Weather Forecast


New technology in circulation

By Tom Larson

Sun Tribune

There's long been an assumption that to receive cutting-edge medical care, a patient had to go to a large city and a large hospital or clinic.

But there are plenty of examples in rural areas indicating that's not always the case. One is Stevens Community Medical Center's acquisition of the OxyVu-1, technology from HyperMed that allows physicians to gauge the healing potential of a wound.

SCMC currently is just one of 13 medical centers in the U.S. employing the new equipment.

SCMC podiatrist Alex Lebrija said the HyperMed tool represents existing technology "on steroids. You have one probe taped to a finger and you could only read six spots. With this machine, you get infinite readings. You can get a reading of oxygen pressure coming through a foot at any place."

In addition, previous technology meant a 30 minute wait while electrodes were attached and readings were taken. The HyperMed machine takes five minutes and there is no contact with the wound, reducing the possibility of infection or other complications, Lebrija said.

Lebrija said he first saw the OxyVu-1 at a conference and "it kind of blew me away."

He contacted the company about getting one. The machine was on the market earlier this year, and SCMC got its OxyVu-1 late last month. SCMC is, by far, the smallest facility with the technology, Lebrija said.

"(The company technician) was at Ohio State the day before," Lebrija said. "But it kind of proved that we're on the cutting edge here and we're doing some high tech things."

The OxyVu-1 gives the podiatrist oxygenation, deoxygenation and oxygen saturation readings on a color scan. An actual photograph of the affected area also can be read. With just a touch of a stylus or a finger, the physician can get accurate readings of any area in the scan. The doctor then can quickly determine if a wound has the potential to heal or if the patient may require an amputation. The technology is especially helpful in assessing diabetic feet problems and vascular disease.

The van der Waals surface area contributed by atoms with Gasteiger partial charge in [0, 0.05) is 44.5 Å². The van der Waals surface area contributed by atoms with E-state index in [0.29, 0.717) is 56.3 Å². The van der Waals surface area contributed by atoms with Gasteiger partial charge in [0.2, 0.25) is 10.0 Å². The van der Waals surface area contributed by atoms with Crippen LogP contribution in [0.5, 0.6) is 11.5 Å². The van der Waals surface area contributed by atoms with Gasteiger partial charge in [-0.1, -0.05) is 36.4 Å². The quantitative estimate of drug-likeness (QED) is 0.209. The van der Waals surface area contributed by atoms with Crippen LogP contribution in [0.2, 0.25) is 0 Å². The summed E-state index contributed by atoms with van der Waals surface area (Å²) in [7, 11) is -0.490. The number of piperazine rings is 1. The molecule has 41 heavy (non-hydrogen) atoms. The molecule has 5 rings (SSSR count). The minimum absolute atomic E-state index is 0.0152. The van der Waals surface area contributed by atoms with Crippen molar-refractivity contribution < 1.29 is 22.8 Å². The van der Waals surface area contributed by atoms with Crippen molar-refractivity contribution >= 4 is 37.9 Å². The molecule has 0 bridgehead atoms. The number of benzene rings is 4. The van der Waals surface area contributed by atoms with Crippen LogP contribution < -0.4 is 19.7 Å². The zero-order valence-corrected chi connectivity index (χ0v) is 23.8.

"Is this wound going to heal or not? Does this person have the potential for getting better?" Lebrija said. "If a wound is not going to heal, you're not going to waste six months trying to get it to heal."

Since patient confidence and compliance is critical to treating problems, the accuracy of the OxyVu-1 is vital.

"This tells me exactly what's going on, and I can show the person exactly what's going on," Lebrija said. "They don't have to believe what I'm telling them, I can show them what I'm telling them."

And in a general sense, having such technology provides confidence across the board, he said.

"We're pretty proud of our wound care here," Lebrija said. "In this facility, we're taking strides to make sure we have the best medical care technology has to offer."